However, this “diversity” can be misleading. What the above example describes is phenotypic diversity – different physical forms, exploiting specific resources. There is another kind of diversity that can remain hidden from the observer: genetic diversity. Another cichlid example involves a group where the male grows very large and protects a harem of smaller females. The females hide in the empty shells of gastropods. Males will try to steal females from other males by taking the snail shells (complete with female resident). Larger males will have larger harems and produce more offspring. However, there is an alternate breeding strategy employed by some males of this species. Instead of being very large, they instead are rather small, and resemble the females. These males sneak into the harems of the larger males and mate with the females, right under the proverbial nose of the bigger males – thus making more of the small males. These are the same species of fish, with presumably low genetic diversity within the group but a high phenotypic (physical) diversity within the group.
Another example comes from the Green River Formation. Goniobasis tenera exhibits a great deal of variation in the decoration on its shells. Some are very subtle, with relatively flat whorls, and little sculpture. Others have very rounded whorls and prominent bumps and ridges on its shell. These are, however, the same species – and it is very likely they are the same species because nearly all pleurocerid gastropods (the family that includes Goniobasis) show this type of phenotypic plasticity. Goniobasis dominates the gastropod fauna within the Luman Tongue (or member, if you prefer) and several beds of the Laney Member. Viviparous sp. fossils are common in the Tipton Member, and one might be tempted to interpret the Luman and Laney units as being a longer-lived and more stable lake environment. However, the actual genetic diversity may very well be higher in Viviparous sp. from the Tipton than in Goniobasis tenera from the Luman or Laney.
Another reason might have to do with taphonomy. A lake with a relatively low sedimentation rate might have a high diversity of fossils within a lithologic unit, yet the fossils within that unit might not represent the actual diversity at any given time in the history of the lake. While a lake with a high sedimentation rate might only appear to have a low diversity: the abundant organisms separated by the relatively high volume of sediment dumped into the lake. These time-averaged deposits can make a low-diversity deposit seem abundant, and an abundant environment seem almost empty.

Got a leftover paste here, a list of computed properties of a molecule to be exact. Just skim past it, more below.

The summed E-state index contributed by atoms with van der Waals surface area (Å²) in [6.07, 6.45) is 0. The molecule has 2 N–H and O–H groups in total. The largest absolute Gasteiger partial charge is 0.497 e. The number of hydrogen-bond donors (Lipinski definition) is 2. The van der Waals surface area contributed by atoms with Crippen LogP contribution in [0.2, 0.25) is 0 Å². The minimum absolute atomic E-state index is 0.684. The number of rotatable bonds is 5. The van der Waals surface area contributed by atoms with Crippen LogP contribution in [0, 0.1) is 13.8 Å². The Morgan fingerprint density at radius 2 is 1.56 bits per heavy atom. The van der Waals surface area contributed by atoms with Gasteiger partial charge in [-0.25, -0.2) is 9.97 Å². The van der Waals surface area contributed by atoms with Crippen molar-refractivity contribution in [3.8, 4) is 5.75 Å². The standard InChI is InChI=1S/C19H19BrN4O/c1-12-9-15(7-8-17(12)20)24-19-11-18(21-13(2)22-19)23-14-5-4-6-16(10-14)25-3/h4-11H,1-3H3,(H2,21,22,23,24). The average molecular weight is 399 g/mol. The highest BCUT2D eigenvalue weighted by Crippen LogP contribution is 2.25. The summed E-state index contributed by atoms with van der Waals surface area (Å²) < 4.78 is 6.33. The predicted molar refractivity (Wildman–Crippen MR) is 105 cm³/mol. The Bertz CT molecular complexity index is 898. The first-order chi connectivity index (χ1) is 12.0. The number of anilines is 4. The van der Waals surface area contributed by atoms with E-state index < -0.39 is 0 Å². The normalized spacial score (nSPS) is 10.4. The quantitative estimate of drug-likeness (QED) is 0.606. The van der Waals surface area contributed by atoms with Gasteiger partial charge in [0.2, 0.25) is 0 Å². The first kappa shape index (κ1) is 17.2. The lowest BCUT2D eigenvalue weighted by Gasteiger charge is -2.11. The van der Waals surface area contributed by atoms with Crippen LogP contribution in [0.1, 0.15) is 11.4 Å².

There are also biases in preservation – some organisms might be quite abundant, but contain relatively few hard parts to be fossilized. Shelled organisms dominate the described faunal character of the Cambrian, but how much of that is a bias in preservation. There is also a bias in perception (which partly plays into the genotypic versus phenotypic argument): much of paleontology seems vertebro-centric. Vertebrate fauna can appear at first glance to be more diverse than invertebrate ones, but most often the reverse is the case.
While it is likely that stable environments do often contain a more diverse fauna than unstable ones (even though the environments may account for a similar length of time), the actual diversity needs to be carefully considered. How much of the diversity is a bias, whether in preservation or the observer, and how much of that diversity is actual? For long-lived lakes, we can study modern diversity both on the phenotypic and genetic levels. For fossil lakes, such as Lake Gosiute, we are often left with searching for modern analogs and cannot separate the sedimentology from the paleontology. Only the combination of the two may provide a complete answer.